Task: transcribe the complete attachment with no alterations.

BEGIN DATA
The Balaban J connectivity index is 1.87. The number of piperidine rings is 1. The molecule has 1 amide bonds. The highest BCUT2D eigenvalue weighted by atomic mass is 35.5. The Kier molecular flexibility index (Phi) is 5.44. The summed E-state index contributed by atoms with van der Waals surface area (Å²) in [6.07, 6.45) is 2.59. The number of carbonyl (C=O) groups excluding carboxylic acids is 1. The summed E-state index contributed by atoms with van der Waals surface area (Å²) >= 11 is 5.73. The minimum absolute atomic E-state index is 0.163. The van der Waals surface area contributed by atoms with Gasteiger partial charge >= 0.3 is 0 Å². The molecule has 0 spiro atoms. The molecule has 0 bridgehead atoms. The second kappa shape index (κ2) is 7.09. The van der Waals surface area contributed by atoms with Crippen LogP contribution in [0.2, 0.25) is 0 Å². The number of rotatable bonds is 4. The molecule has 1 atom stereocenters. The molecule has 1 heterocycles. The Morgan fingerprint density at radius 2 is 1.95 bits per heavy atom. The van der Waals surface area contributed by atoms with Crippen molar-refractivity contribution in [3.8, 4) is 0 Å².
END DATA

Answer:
The Balaban J connectivity index is 1.87. The number of piperidine rings is 1. The molecule has 1 amide bonds. The highest BCUT2D eigenvalue weighted by atomic mass is 35.5. The Kier molecular flexibility index (Phi) is 5.44. The summed E-state index contributed by atoms with van der Waals surface area (Å²) in [6.07, 6.45) is 2.59. The number of carbonyl (C=O) groups excluding carboxylic acids is 1. The summed E-state index contributed by atoms with van der Waals surface area (Å²) >= 11 is 5.73. The minimum absolute atomic E-state index is 0.163. The van der Waals surface area contributed by atoms with Gasteiger partial charge >= 0.3 is 0 Å². The molecule has 0 spiro atoms. The molecule has 0 bridgehead atoms. The second kappa shape index (κ2) is 7.09. The van der Waals surface area contributed by atoms with Crippen LogP contribution in [0.2, 0.25) is 0 Å². The number of rotatable bonds is 4. The molecule has 1 atom stereocenters. The molecule has 1 heterocycles. The Morgan fingerprint density at radius 2 is 1.95 bits per heavy atom. The van der Waals surface area contributed by atoms with Crippen molar-refractivity contribution in [3.8, 4) is 0 Å².